The risk manager is very often the hub that manages everything around various aspects of a company’s workers’ compensation program, but they are only as effective as the understanding and support that they can gain from the C-Suite. This session at the 2015 California Workers’ Compensation & Risk Conference highlighted how to communicate and change the perceptions of C-Suite decision makers.
- Michael Simmons, Director, Risk Management at Riverside Community College District
- Ron Gray, Director of Risk Management at AccentCare Inc.
A risk manager’s job description often includes words like “predict” and “forecast”. Over the years, the role has developed to include functions like safety, insurance, claims, security and, even, finance. Doing this job effectively depends on the amount of tools, resources and support that a risk manager has available to them – most of which are provided by the C-Suite.
The C-Suite often has problems relating to risk management for several reasons:
- Not all risks can be quantified, but the results still directly impact the bottom line.
- Results are difficult to forecast.
- It is hard to calibrate risk function to the organization’s appetite.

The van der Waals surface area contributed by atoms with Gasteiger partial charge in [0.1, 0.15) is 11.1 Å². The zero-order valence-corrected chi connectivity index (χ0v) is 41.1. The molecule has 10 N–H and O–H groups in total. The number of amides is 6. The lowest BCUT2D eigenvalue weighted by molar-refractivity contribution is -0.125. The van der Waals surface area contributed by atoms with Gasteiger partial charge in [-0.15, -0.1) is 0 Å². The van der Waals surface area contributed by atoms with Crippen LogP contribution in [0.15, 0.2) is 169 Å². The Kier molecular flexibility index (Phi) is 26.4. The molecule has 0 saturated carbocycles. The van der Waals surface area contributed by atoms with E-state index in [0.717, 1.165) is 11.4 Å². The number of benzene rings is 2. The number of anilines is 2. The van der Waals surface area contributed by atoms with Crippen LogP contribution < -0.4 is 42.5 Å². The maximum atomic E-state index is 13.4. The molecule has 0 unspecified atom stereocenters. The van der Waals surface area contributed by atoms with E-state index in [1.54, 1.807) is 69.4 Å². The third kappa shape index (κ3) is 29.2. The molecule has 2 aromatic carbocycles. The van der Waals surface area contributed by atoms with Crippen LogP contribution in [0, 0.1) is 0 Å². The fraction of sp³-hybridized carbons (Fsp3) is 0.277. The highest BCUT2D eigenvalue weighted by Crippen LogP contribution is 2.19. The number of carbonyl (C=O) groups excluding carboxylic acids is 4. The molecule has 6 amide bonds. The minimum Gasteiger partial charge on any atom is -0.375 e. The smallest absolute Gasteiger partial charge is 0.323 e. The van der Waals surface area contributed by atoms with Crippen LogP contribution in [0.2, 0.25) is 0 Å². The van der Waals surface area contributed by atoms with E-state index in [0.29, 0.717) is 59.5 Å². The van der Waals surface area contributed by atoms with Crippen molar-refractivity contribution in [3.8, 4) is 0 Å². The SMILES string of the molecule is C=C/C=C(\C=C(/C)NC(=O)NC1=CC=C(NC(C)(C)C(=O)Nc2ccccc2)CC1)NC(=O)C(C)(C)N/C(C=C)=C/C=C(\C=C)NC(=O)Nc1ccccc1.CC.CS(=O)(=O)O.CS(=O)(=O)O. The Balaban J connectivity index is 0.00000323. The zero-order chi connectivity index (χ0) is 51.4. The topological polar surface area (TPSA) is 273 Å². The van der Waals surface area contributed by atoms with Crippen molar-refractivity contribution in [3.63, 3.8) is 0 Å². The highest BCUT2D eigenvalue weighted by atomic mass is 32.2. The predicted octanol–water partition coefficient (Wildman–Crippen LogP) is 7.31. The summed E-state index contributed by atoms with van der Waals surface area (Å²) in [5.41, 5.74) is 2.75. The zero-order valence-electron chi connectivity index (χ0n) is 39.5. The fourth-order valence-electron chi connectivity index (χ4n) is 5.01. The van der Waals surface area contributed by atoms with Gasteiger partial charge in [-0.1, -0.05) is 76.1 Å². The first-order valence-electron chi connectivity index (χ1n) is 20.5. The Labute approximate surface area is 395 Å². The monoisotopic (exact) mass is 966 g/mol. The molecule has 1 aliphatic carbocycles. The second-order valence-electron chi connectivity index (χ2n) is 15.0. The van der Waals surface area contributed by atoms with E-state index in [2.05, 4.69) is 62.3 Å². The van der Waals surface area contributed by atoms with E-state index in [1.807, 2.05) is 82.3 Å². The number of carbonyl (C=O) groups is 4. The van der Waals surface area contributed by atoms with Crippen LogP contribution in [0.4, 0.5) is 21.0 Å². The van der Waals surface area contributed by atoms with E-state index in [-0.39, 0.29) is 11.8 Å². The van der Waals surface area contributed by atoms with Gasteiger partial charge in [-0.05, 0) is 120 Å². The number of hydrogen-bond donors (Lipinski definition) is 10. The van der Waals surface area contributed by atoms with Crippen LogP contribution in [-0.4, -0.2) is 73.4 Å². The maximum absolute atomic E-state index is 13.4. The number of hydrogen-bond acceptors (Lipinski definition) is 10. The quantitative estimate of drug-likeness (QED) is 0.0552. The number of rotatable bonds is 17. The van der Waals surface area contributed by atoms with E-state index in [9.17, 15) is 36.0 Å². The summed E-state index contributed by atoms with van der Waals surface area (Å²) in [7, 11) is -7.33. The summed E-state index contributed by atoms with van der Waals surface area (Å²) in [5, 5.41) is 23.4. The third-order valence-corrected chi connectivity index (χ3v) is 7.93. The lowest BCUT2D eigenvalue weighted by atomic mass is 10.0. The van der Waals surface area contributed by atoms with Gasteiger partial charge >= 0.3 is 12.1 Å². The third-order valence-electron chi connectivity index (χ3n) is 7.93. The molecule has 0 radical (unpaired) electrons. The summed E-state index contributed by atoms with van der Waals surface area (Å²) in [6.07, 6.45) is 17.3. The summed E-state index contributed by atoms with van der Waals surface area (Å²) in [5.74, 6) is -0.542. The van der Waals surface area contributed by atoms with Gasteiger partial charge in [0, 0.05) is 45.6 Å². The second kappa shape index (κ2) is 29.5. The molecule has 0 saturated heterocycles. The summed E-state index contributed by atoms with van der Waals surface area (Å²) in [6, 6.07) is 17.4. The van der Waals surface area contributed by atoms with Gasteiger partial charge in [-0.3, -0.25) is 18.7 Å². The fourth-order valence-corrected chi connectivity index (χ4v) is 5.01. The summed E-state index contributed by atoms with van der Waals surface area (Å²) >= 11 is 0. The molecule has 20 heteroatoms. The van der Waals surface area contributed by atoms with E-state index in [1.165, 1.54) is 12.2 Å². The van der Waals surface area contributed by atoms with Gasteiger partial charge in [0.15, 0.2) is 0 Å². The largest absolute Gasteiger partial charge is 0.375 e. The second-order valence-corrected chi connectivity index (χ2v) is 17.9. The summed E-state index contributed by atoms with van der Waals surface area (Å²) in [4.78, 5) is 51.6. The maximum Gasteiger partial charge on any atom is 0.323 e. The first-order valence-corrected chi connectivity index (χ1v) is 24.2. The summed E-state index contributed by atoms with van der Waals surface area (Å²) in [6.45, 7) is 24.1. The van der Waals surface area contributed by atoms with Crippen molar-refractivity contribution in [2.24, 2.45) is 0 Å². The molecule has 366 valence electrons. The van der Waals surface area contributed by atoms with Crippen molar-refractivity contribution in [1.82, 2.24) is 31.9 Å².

- Data provided does not always easily add up.
- Safety is an unquantifiable investment.
- It requires proof of value proposition.
Tactics to help change C-Suite perception:
- Set goals to demystify risk management and demonstrate value.
- Commit to your own risk management education and networking with peers.
- Investigate all available tools and keep an open mind.
- Think “risk management integration” and remain objective.
- Populate your program with proven experts in claims, legal, etc.
- Be credible and resist the temptation to offer quick fixes.
- Prepare for failures. Do not assume the fix that you selected will work.
- Extend your strengths and acknowledge your weaknesses.
- Say “yes” when needed, but do not sacrifice ethics.
- Keep your emotions under wraps.
Strategies to gain C-Suite respect:
- Manage your own claims and staff/resource to manage them effectively.
- Develop detailed, accurate reporting for risk activities.
- Check and double check all reports for accuracy. Mistakes hurt your efforts.
- Never blame others.
- Establish a routine communication channel with the C-Suite.
- Stay relevant. Never let up on reporting your results.
- Be the one identifying problems and solutions.
- Make the CFO’s career a priority in your career.
- Educate yourself. Become the expert.
- Speak the language. Understand what CFOs respond to.
- Manage expectations as to what can or cannot be done.